Heel Pain

Heel pain is a common and often debilitating condition. The pain can begin mildly, keeping you away from sport and activity, but without treatment this can worsen, commonly leading to time off work as a result of constant pain leading to a loss of income. There are many different causes of heel pain, with some of the more common diagnoses including:

  • Plantar fasciitis (also referred to as a ‘heel spur’)
  • Achilles tendinopathy
  • Retrocalcaneal Bursitis
  • Sever’s disease (in children)

In order to accurately diagnose your problem your podiatrist will conduct a thorough physical examination, watch you walking and may require you to get x-rays or other types of scans. Prahran Foot Clinic sees new cases of heel pain on a daily basis and can provide effective treatment during your first consultation.

These X-Rays display heel spurs on the bottom of the heel (centre image) and on the back of the heel (right image)

Plantar Fasciitis

Plantar Fasciitis is the most common cause of heel pain in adults seen at Prahran Foot Clinic. Caused by inflammation of a band of soft tissue under the foot known as the plantar fascia, the most common symptoms are a sharp or bruising pain under the heel, usually worse with the first few steps of the day and often returning later in the day or after prolonged sitting/resting. There are usually several factors that contribute to the onset of plantar fasciitis. Some of these underlying causes include poor foot posture (i.e. flat feet), unsupportive shoes, increased activity and excessive weight.

Around 85% of cases will resolve with conservative, non-invasive treatment. Treatment will begin during your first consultation at Prahran Foot Clinic. Reducing heel pain in plantar fasciitis is achieved by addressing both the underlying causes mentioned above as well as managing the accompanying pain. Custom orthotics, night splints, supportive strapping, therapeutic ultrasound and dry needling are among the early treatments utilised.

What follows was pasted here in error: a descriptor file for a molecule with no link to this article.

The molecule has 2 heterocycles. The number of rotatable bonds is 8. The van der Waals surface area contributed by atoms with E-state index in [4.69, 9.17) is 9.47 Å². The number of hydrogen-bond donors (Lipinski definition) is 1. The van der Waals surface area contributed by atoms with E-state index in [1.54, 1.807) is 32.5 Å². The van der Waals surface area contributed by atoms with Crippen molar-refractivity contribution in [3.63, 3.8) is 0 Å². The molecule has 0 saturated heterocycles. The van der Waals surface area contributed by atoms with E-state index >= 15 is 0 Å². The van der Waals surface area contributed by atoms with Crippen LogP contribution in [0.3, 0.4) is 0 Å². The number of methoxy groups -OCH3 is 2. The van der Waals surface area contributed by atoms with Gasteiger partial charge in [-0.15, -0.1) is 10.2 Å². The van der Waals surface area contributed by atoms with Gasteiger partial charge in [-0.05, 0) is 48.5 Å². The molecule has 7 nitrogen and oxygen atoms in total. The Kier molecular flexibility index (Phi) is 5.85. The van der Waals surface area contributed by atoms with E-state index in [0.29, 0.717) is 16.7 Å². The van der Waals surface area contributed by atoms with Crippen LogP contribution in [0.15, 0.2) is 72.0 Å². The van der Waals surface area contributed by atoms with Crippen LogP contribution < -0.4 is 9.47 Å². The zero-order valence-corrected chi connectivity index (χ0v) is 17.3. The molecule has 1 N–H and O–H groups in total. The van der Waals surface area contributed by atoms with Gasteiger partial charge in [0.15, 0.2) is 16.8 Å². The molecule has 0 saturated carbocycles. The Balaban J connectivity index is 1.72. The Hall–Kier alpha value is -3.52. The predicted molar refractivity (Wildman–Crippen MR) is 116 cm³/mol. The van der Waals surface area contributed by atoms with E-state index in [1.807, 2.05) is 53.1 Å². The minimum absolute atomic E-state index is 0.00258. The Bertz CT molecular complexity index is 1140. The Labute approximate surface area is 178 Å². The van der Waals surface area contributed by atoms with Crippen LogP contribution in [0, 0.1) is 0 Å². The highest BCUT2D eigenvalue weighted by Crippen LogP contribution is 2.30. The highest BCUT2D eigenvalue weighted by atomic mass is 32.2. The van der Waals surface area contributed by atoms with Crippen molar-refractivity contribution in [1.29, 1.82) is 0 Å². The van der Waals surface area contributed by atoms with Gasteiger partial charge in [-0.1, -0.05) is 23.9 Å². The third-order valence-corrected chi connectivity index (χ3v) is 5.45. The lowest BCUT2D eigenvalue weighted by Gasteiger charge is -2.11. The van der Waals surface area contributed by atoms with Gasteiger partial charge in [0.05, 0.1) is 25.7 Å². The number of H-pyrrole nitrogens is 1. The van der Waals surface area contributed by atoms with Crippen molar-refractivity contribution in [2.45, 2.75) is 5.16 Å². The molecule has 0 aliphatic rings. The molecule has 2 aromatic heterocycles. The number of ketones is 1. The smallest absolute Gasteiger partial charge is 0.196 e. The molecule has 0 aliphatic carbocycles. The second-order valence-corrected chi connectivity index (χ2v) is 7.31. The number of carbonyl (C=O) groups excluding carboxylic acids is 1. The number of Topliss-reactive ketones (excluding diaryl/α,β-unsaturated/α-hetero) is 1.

An X-Ray of a patient who presented to Prahran Foot Clinic with severe heel pain in 2014 (image used with permission). Note the large heel spur at the base of the heel.


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Retrocalcaneal Bursitis

A not infrequently seen condition often mistaken for Achilles pathology, retrocalcaneal bursitis is usually (and thankfully) quicker to resolve than its tendinous neighbour. Once again owing to excessive pronation/poor foot posture, a naturally occurring lubricating structure between the heel bone and the Achilles tendon (known as the retrocalcaneal bursa) becomes inflamed, causing pain just behind the Achilles and deeper towards the back of the ankle joint.

This diagnosis is usually made clinically (i.e. in the office on the day of your appointment), but can be confirmed using diagnostic ultrasound. Treatment by way of therapeutic ultrasound, strapping and custom orthotics are very effective in eliminating pain from retrocalcaneal bursitis.

Sever’s Disease

Most commonly seen in active boys aged 8-13, Sever’s Disease is a self-limiting condition (meaning it will always resolve in time) affecting one or both heels. During this period of growth, pain can be experienced if excessive forces travel through the growth plate of the heel. Unsurprisingly, children that participate in jumping sports are among the most common patients seen with this condition.

While the condition will resolve when the growth plate fuses with the heel bone (see image below), active treatment is still essential to ensure normal pain free participation in sports and activity. Stretches, strapping, therapeutic ultrasound, heel raises and custom orthotics are all conservative treatments that yield excellent results.


An X-Ray of a child’s foot shows the unfused growth plate of the heel bone (calcaneus).

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